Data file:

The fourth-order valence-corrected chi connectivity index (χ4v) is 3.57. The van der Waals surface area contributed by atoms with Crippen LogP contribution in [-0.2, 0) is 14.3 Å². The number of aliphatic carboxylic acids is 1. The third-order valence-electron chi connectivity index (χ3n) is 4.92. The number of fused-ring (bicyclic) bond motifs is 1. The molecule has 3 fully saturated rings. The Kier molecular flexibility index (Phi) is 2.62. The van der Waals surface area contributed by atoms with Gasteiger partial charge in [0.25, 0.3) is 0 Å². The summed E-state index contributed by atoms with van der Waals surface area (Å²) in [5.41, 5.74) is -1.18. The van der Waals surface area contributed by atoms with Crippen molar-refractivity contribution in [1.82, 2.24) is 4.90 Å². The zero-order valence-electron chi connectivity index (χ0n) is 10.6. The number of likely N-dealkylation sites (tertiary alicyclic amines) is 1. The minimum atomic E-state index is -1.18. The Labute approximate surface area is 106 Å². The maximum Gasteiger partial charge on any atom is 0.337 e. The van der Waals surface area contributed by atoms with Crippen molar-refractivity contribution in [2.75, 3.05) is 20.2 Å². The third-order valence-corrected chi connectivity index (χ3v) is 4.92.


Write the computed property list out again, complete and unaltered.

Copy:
The fourth-order valence-corrected chi connectivity index (χ4v) is 3.57. The van der Waals surface area contributed by atoms with Crippen LogP contribution in [-0.2, 0) is 14.3 Å². The number of aliphatic carboxylic acids is 1. The third-order valence-electron chi connectivity index (χ3n) is 4.92. The number of fused-ring (bicyclic) bond motifs is 1. The molecule has 3 fully saturated rings. The Kier molecular flexibility index (Phi) is 2.62. The van der Waals surface area contributed by atoms with Gasteiger partial charge in [0.25, 0.3) is 0 Å². The summed E-state index contributed by atoms with van der Waals surface area (Å²) in [5.41, 5.74) is -1.18. The van der Waals surface area contributed by atoms with Crippen molar-refractivity contribution in [1.82, 2.24) is 4.90 Å². The zero-order valence-electron chi connectivity index (χ0n) is 10.6. The number of likely N-dealkylation sites (tertiary alicyclic amines) is 1. The minimum atomic E-state index is -1.18. The Labute approximate surface area is 106 Å². The maximum Gasteiger partial charge on any atom is 0.337 e. The van der Waals surface area contributed by atoms with Crippen molar-refractivity contribution in [2.75, 3.05) is 20.2 Å². The third-order valence-corrected chi connectivity index (χ3v) is 4.92.